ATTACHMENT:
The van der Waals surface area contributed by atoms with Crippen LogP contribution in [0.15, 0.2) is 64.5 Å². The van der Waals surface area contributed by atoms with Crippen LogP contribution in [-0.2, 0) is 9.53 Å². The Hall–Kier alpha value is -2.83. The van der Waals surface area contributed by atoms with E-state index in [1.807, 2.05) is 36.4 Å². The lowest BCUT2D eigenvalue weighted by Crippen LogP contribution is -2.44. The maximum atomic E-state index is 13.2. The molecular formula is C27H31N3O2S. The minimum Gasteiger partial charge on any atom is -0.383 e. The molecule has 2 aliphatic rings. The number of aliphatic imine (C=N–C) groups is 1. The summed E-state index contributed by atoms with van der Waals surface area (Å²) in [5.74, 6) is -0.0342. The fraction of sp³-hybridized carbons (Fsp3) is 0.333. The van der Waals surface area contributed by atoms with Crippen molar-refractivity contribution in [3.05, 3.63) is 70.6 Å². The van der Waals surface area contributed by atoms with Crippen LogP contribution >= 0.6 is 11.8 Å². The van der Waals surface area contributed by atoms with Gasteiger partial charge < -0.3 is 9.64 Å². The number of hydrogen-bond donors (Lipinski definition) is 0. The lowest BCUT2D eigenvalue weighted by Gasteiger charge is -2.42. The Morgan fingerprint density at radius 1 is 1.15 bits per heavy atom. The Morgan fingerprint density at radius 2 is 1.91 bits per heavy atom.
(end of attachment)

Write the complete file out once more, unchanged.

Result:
The van der Waals surface area contributed by atoms with Crippen LogP contribution in [0.15, 0.2) is 64.5 Å². The van der Waals surface area contributed by atoms with Crippen LogP contribution in [-0.2, 0) is 9.53 Å². The Hall–Kier alpha value is -2.83. The van der Waals surface area contributed by atoms with E-state index in [1.807, 2.05) is 36.4 Å². The lowest BCUT2D eigenvalue weighted by Crippen LogP contribution is -2.44. The maximum atomic E-state index is 13.2. The molecular formula is C27H31N3O2S. The minimum Gasteiger partial charge on any atom is -0.383 e. The molecule has 2 aliphatic rings. The number of aliphatic imine (C=N–C) groups is 1. The summed E-state index contributed by atoms with van der Waals surface area (Å²) in [5.74, 6) is -0.0342. The fraction of sp³-hybridized carbons (Fsp3) is 0.333. The van der Waals surface area contributed by atoms with Crippen molar-refractivity contribution in [3.05, 3.63) is 70.6 Å². The van der Waals surface area contributed by atoms with Crippen LogP contribution >= 0.6 is 11.8 Å². The van der Waals surface area contributed by atoms with Gasteiger partial charge < -0.3 is 9.64 Å². The number of hydrogen-bond donors (Lipinski definition) is 0. The lowest BCUT2D eigenvalue weighted by Gasteiger charge is -2.42. The Morgan fingerprint density at radius 1 is 1.15 bits per heavy atom. The Morgan fingerprint density at radius 2 is 1.91 bits per heavy atom.